On the other hand there are those who rightly note the pioneering role that Catholic schools have played in the integration of immigrants, but who as a result give the impression that Catholic patronage should retain an over dominant role and fail to recognise the right of parents who wish to have access to schools with a multi-denominational or on denominational ethos.
There are others who feel that a plurality of patronage is intrinsically divisive and that there should be only one school system equally accessible to all. Experience shows, however, that like it or not parents will do anything to send their child to a school they regard as a good school. I often ask how many parents today drive past their nearest school because they do not wish their children to attend schools with educational disadvantage. Educational equality will come when the quality of education is widespread.
The challenge for Catholic education is to ensure that Catholic schools are really Catholic. This does not mean that Catholic schools should become closed Catholic ghettos. It does mean that religious education in the Catholic school takes on a new profile.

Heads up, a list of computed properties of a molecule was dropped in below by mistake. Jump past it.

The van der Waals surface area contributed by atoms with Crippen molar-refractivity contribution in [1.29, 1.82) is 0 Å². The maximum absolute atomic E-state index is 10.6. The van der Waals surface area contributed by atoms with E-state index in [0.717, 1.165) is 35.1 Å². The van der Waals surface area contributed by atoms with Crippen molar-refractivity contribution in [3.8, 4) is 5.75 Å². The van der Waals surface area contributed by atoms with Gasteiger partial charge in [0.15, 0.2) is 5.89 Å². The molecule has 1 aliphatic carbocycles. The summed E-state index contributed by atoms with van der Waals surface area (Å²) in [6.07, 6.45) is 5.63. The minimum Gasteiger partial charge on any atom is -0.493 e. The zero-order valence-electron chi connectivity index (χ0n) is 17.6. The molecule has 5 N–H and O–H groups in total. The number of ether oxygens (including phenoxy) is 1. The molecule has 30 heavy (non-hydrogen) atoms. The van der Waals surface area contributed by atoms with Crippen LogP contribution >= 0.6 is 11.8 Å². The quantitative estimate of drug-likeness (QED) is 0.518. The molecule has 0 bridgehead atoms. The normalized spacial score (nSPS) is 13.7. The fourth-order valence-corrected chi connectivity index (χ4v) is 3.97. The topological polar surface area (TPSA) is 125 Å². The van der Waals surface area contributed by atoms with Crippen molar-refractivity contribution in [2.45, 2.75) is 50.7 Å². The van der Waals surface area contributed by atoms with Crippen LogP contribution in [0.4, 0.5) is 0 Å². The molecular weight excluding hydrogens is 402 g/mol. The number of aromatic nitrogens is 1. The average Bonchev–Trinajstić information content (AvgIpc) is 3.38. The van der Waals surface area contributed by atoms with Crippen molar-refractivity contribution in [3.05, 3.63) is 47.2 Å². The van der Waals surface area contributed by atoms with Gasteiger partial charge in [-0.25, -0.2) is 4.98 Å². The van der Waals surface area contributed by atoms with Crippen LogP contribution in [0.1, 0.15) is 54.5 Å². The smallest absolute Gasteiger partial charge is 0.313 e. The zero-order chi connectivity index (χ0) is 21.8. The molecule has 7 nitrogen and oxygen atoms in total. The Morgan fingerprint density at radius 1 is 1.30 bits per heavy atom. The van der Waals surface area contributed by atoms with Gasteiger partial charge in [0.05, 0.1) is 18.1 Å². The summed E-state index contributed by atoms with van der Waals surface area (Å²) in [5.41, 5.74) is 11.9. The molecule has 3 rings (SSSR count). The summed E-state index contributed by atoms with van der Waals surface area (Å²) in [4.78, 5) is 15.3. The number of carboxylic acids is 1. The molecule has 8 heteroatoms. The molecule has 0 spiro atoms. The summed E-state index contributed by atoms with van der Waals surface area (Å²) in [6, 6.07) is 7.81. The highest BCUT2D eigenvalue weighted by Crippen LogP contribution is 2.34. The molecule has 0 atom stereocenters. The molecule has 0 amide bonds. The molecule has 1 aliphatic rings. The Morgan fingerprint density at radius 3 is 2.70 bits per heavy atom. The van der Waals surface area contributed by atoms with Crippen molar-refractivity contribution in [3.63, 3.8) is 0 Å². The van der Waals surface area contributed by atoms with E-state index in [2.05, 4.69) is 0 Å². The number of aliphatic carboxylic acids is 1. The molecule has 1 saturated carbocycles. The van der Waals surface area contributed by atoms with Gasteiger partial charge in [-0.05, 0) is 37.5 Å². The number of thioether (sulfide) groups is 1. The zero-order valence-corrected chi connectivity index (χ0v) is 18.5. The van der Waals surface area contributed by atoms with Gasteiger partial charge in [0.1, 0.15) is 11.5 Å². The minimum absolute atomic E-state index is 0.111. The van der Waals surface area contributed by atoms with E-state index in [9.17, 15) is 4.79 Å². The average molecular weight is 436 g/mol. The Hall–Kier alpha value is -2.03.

Religious education is not indoctrination. There is a beautiful phrase in the Gospel of our Mass where Phillip tells Nathaniel that he has found Jesus. Nathaniel is somewhat scandalised when he is told that this Jesus is from Nazareth and asks: “can anything good come form that place?” Philip’s response is a simple one “Come and see”. Faith cannot be imposed. Faith education is about an openness to come and see, to seek, to learn. Pope Benedict has said that “the task of Christians today is to witness to God in a world which finds it hard to find him”.
Faith education in Ireland has to move forward from an abstract dogmatic catechesis into one within which we are invited by Jesus “to come and see” within the realities of our time. Ireland also needs to overcome the intolerance of religion which can be found at times in an intransigent secularism which still feels that nothing can come “from that place”, from faith in Jesus Christ.
We live in an era of change. It is no time for believers to sit and bemoan or to be side-lined into the irrelevant. Believers must regain confidence and courage to face new things in new ways. It is time for tolerance and respect for diversities. It is time for a Church to be present in society in such a way as to help people find that God revealed in Jesus Christ, not as an imposition but as an invitation to fullness of life.
The debate on patronage can be polarised and can ideologically polarise society. A pluralist society has every day to learn what being pluralist means and how we communicate while maintaining the language of our dear felt values. In the educational sphere pluralism means also ensuring that ideologies are laid to the side for the moment while a sense of common purpose emerges to respond to the urgent needs of the poorest and most disadvantaged. May Saint Vincent de Paul inspire us in this task!
Further Information: Annette O Donnell, Director of Communications, Archdiocese of Dublin, 01 8360723.